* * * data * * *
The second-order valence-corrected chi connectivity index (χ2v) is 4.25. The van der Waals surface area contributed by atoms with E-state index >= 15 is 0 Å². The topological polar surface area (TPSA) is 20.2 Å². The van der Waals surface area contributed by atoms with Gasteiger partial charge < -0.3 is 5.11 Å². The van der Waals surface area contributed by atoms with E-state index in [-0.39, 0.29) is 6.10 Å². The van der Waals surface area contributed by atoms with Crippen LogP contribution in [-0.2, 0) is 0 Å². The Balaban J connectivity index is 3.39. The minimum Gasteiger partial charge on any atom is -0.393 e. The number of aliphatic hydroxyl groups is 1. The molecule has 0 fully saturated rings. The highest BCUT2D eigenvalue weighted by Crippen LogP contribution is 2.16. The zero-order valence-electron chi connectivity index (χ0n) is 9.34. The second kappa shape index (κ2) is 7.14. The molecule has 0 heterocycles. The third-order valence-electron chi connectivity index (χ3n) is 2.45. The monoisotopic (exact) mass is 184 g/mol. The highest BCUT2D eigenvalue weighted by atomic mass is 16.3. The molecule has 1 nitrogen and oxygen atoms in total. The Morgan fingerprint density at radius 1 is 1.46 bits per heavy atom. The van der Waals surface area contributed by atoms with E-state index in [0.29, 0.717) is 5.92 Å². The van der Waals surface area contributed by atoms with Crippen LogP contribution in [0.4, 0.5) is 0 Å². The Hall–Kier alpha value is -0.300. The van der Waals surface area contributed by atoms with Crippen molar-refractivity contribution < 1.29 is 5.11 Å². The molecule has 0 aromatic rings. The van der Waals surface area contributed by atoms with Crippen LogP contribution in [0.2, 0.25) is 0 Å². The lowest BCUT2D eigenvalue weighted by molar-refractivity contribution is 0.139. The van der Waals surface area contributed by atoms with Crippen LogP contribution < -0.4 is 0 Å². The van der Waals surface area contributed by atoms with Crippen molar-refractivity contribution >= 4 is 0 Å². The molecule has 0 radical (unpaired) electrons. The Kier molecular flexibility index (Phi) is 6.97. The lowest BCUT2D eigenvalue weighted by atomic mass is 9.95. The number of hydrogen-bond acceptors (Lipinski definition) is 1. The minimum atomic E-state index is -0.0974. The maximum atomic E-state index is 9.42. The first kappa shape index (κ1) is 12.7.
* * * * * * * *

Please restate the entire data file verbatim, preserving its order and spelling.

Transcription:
The second-order valence-corrected chi connectivity index (χ2v) is 4.25. The van der Waals surface area contributed by atoms with E-state index >= 15 is 0 Å². The topological polar surface area (TPSA) is 20.2 Å². The van der Waals surface area contributed by atoms with Gasteiger partial charge < -0.3 is 5.11 Å². The van der Waals surface area contributed by atoms with E-state index in [-0.39, 0.29) is 6.10 Å². The van der Waals surface area contributed by atoms with Crippen LogP contribution in [-0.2, 0) is 0 Å². The Balaban J connectivity index is 3.39. The minimum Gasteiger partial charge on any atom is -0.393 e. The number of aliphatic hydroxyl groups is 1. The molecule has 0 fully saturated rings. The highest BCUT2D eigenvalue weighted by Crippen LogP contribution is 2.16. The zero-order valence-electron chi connectivity index (χ0n) is 9.34. The second kappa shape index (κ2) is 7.14. The molecule has 0 heterocycles. The third-order valence-electron chi connectivity index (χ3n) is 2.45. The monoisotopic (exact) mass is 184 g/mol. The highest BCUT2D eigenvalue weighted by atomic mass is 16.3. The molecule has 1 nitrogen and oxygen atoms in total. The Morgan fingerprint density at radius 1 is 1.46 bits per heavy atom. The van der Waals surface area contributed by atoms with E-state index in [0.29, 0.717) is 5.92 Å². The van der Waals surface area contributed by atoms with Crippen LogP contribution in [0.4, 0.5) is 0 Å². The Hall–Kier alpha value is -0.300. The van der Waals surface area contributed by atoms with Crippen molar-refractivity contribution < 1.29 is 5.11 Å². The molecule has 0 aromatic rings. The van der Waals surface area contributed by atoms with Crippen LogP contribution in [0.2, 0.25) is 0 Å². The lowest BCUT2D eigenvalue weighted by molar-refractivity contribution is 0.139. The van der Waals surface area contributed by atoms with Crippen LogP contribution < -0.4 is 0 Å². The van der Waals surface area contributed by atoms with Crippen molar-refractivity contribution >= 4 is 0 Å². The molecule has 0 radical (unpaired) electrons. The Kier molecular flexibility index (Phi) is 6.97. The lowest BCUT2D eigenvalue weighted by atomic mass is 9.95. The number of hydrogen-bond acceptors (Lipinski definition) is 1. The minimum atomic E-state index is -0.0974. The maximum atomic E-state index is 9.42. The first kappa shape index (κ1) is 12.7.